Breaking the standstill
The policy paralysis must not be carried into the new year. The rest will follow
A new year resolution the economy desperately requires from the government is this: no more policy paralysis. The US is currently in the throes of a version of it. But for a young economy, with every indicator within the correct range in the diagnostic report, it makes no sense that paralysis should have showed up at all. In all probability, it was because wrong medicines were advised in the first place. So, instead of clearing the toll rates for road projects, ministries waited endlessly for environmental clearances; instead of accepting a plan to fast track project clearance through the National Investment Board, ministers squabbled on turf issues and tax laws were tweaked when the government ran into a judicial wall.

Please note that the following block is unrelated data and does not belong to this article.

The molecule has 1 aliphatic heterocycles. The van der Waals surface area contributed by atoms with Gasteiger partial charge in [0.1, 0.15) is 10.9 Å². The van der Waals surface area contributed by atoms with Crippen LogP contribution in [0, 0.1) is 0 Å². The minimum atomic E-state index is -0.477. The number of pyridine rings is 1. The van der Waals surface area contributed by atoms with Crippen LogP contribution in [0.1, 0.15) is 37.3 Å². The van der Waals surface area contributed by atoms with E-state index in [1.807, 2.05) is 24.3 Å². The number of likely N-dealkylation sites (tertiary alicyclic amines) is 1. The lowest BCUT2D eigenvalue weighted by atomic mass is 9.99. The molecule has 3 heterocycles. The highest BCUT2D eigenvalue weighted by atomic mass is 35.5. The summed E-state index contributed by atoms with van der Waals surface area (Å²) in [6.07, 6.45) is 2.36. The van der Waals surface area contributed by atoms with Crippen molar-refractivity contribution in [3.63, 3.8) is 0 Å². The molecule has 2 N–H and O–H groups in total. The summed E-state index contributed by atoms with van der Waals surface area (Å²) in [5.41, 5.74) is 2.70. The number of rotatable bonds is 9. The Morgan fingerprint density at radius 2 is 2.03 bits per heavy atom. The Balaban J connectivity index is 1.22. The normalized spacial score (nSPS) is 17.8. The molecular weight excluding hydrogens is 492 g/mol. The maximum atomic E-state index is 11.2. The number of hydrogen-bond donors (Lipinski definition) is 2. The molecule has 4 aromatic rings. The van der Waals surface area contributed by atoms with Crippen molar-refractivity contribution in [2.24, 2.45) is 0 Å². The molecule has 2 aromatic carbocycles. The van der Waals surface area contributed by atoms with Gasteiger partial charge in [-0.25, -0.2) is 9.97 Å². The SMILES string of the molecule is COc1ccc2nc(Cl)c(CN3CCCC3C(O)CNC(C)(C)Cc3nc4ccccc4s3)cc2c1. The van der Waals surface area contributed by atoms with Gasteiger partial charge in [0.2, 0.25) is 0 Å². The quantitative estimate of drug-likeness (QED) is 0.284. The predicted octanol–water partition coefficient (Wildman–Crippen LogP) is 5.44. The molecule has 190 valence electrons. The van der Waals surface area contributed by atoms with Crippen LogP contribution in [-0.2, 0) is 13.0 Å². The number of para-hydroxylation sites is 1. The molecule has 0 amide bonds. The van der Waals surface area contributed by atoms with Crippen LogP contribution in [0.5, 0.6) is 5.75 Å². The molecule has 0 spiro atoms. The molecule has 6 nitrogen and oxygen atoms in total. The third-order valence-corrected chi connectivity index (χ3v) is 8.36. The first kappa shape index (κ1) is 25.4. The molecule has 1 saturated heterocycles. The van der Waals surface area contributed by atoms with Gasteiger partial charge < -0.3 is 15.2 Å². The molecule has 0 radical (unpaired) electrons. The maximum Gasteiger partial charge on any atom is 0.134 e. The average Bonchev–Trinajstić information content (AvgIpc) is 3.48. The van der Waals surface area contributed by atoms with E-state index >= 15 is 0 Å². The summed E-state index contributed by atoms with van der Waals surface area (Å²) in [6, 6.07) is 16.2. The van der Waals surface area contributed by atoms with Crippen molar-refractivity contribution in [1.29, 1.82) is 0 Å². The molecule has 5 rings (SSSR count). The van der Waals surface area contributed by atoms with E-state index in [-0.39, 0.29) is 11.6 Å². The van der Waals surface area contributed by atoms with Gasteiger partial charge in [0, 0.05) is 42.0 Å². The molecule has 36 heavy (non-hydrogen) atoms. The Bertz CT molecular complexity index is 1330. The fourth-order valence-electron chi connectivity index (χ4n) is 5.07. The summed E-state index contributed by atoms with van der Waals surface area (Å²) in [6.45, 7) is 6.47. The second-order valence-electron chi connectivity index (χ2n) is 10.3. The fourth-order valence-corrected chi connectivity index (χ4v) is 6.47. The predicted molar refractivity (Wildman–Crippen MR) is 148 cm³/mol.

For the new year, then, there should not be any desperation or despair, trying to conjure up an 8 per cent-plus rate of growth for the economy. The impact of the wrong prescriptions of old will take time to wear off. An economy shocked into a standstill — witness the slump in bank credit to a 15.07 per cent rate of growth against the target of 20 per cent — will be considered to be doing well even if it begins to walk. Sympathetic analysts have said that even the current conditions look favourable, compared to the global environment, but as the 12th Five Year Plan notes, the economy could slip even further from here to a 5 per cent average rate of growth if the conditions that led to the policy paralysis are not shaken off.